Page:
Me and Bobby McGee

Previously with Soul to Body: https://lancemyblogcanbeatupyourblog.wordpress.com/2012/02/17/leavethepieces/

Violet chatted with Mallory near the gas pumps while he paid for their sandwiches. He watched Violet, through smudged windows, laughing with her acquaintance of less than thirty minutes. His dark, sad eyes caught a familiar image next to the candy bars and chapstick. It was a Janis Joplin Greatest Hits CD. The cashier appeared from a back room carrying dollar bills and loose change. Wearing dirty, blue coveralls and a red University of Georgia baseball cap, the attendant’s tooth-challenged grin widened as his customer spoke.

“I’d like to get this CD so take another five dollars out of that.”

Violet and Mallory walked into the station as he took his white sack full of sandwiches and cokes. He tried to hide the CD in the back waistband of his jeans.

“Dad, you got me a surprise didn’t you?”

He looked at the red gas can in Violet’s left hand then turned to Mallory.

“If my daughter talked you into the mindset of not driving us back to our car, I’d understand.”

Mallory pulled long strands of striking red hair around her ears and chuckled.

“Violet’s great. Apparently my niece plays volleyball for a rival high school. It wouldn’t surprise me if we saw each other at a game, soon.”

He smiled and led the three of them toward the door. The CD fell out of his jeans. The awkward clunking sound startled everyone. Mallory picked it up and remarked.

“I love Janis. I’ve been known to wail Me and Bobby McGee in the car. I pick up cool stuff like this at random too.”

Neither he nor Violet responded. As they reached Mallory’s car, Violet leaned into him.

“I loved when mom sang that song to you on your birthdays. Now we can hear it all the time.”

 ****blogger’s note****

This is a new story episode of Soul To Body about sixteen-year-old Violet and her widowed father. You can find the rest of the story, so far, here: https://lancemyblogcanbeatupyourblog.wordpress.com/soul-to-body/ 

In honor of Davy Jones and the other artists who enhance our lives, this week’s Red Writing Hood prompt draws inspiration from music. http://writeonedge.com/2012/03/red-writing-hood-1-songs-the-week-you-were-born/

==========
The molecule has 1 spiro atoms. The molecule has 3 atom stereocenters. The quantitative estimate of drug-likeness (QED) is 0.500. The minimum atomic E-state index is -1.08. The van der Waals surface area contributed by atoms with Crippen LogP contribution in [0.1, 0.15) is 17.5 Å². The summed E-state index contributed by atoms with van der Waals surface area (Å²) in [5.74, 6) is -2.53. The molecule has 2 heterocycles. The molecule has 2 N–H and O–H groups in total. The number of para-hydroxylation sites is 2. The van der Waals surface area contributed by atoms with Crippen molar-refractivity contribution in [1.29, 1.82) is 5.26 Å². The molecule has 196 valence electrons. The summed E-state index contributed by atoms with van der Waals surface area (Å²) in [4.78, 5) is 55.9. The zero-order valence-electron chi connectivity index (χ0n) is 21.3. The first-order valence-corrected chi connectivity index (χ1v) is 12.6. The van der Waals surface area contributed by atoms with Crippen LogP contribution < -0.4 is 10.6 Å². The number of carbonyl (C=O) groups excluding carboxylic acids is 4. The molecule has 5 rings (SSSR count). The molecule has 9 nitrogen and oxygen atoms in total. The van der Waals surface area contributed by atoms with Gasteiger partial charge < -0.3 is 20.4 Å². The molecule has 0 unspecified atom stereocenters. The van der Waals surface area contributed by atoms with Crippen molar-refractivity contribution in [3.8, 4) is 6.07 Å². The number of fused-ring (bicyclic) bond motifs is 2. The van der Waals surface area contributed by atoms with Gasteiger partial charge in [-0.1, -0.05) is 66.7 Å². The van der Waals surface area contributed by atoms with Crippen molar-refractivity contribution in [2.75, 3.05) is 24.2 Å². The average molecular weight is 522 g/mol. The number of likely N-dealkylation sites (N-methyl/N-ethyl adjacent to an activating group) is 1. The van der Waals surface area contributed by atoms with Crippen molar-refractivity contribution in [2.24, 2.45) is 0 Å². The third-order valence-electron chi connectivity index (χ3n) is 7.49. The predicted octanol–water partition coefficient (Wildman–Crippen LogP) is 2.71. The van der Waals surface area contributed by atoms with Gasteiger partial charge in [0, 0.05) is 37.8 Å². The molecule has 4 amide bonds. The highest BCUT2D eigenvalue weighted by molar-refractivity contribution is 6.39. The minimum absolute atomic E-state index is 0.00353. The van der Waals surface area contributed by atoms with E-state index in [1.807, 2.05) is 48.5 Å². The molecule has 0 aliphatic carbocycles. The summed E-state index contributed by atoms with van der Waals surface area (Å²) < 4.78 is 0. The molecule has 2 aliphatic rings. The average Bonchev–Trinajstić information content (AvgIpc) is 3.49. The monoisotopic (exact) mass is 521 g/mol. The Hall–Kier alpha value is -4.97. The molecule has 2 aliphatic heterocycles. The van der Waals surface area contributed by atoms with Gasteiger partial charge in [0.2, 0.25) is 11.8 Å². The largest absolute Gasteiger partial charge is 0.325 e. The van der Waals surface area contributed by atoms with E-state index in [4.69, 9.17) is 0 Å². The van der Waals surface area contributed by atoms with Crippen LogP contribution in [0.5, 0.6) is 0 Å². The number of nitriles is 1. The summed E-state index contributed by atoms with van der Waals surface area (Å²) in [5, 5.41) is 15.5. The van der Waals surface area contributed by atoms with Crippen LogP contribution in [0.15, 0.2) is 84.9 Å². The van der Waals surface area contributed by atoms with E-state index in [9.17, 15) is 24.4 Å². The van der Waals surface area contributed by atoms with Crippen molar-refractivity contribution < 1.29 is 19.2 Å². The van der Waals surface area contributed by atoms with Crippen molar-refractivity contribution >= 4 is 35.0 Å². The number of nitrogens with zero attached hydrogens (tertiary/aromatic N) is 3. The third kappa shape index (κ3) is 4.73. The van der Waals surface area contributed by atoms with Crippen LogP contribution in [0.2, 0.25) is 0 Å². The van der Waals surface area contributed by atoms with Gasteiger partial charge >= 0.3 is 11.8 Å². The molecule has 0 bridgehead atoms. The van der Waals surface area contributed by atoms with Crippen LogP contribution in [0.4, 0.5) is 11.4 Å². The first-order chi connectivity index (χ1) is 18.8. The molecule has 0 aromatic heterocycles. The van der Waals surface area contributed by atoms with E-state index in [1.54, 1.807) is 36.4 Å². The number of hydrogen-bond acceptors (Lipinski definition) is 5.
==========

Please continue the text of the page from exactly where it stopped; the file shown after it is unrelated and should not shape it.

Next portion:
Go to This Day In Music, and discover what was number 1 on the charts in the United States, England or Australia the day you or your character was born, or any other special day in your/their life, if you prefer.

Listen to the song(s) and let it inspire you. In 300 words or less.

Violet’s dad was born in March 1971, when Me and Bobby McGee topped the charts.

Here’s the inspiration, written by the legendary Kris Kristofferson and immortalized by the late great Janis Joplin

Twenty Killer Hurts

He grimaces as he plants his fingers into the ground and mud oozes over his purpled knuckles. Out of the three point stance he listens for the third “hut” and bounds towards the football, held by his teammate. Two larger boys in uniforms of a different color than his, meet him violently. He thuds into the ground. Hurt surges over his band and shoulders. A timeout is called.

He refuses to take a knee like his teammates because getting up would be too painful. Someone hands him a waterbottle. He pours warm liquid in his mouth and spits it aout, along with blood from his cut lips. He glances at the blue and black bruises on his arms. Someone next to him speaks.

“This is it. The last play of our football lives. Thank God it’s over.”

He smirks at the mixture of sentiment and sarcasm, then assumes the position. His hand in the ground, eyes straight ahead, the hut sounds and he takes a pitched football a few feet from his teammate. He sees the stadium lights dance between players and runs toward it with reckless abandon. An opponent hits him in his left thigh with their helmet. He cringes but stays upright. Everything begins to move in slow motion as jerseys blur, body parts merge, and he’s hit again. He falls to the grass in a heap of hurt.

It’s over. His vision is dazed by pain. He sees the scoreboard clock tick to zero. His team lost 14-7. No one helps him up. He rolls to his right side and slowly rises.

Cold November air chills the warm sweat streaking his face. Blood trickles from a wound below his right bicep and collects inside his elbow. The roar of thousands of small town high school football fans is muffled by the stark reality that he would never do this again. He went through the motions of shaking hands with his celebrating opponents. Deliberately, he walks off the field, and heads up the field house corridor. He turns around, takes off his helmet and looks over everything he’s leaving. In a perverse sense of relief and wonder, he accepts he’s a football player, no longer.

****blogger’s note****

This is a fictionalized version of my last night playing high school football in 1987. It is part of the writing assignment from Write On Edge’s Red Writing Hood: 400 words or less where athleticism features prominently.

http://writeonedge.com/2011/10/red-writing-hood-athleticism/

Today’s song was one of my favorites in November 1987. I had a thing for the group Gene Love Jezebel in the late 80s. This song leapt to mind when I saw the Write On Edge prompt. Here’s Twenty Killer Hurts.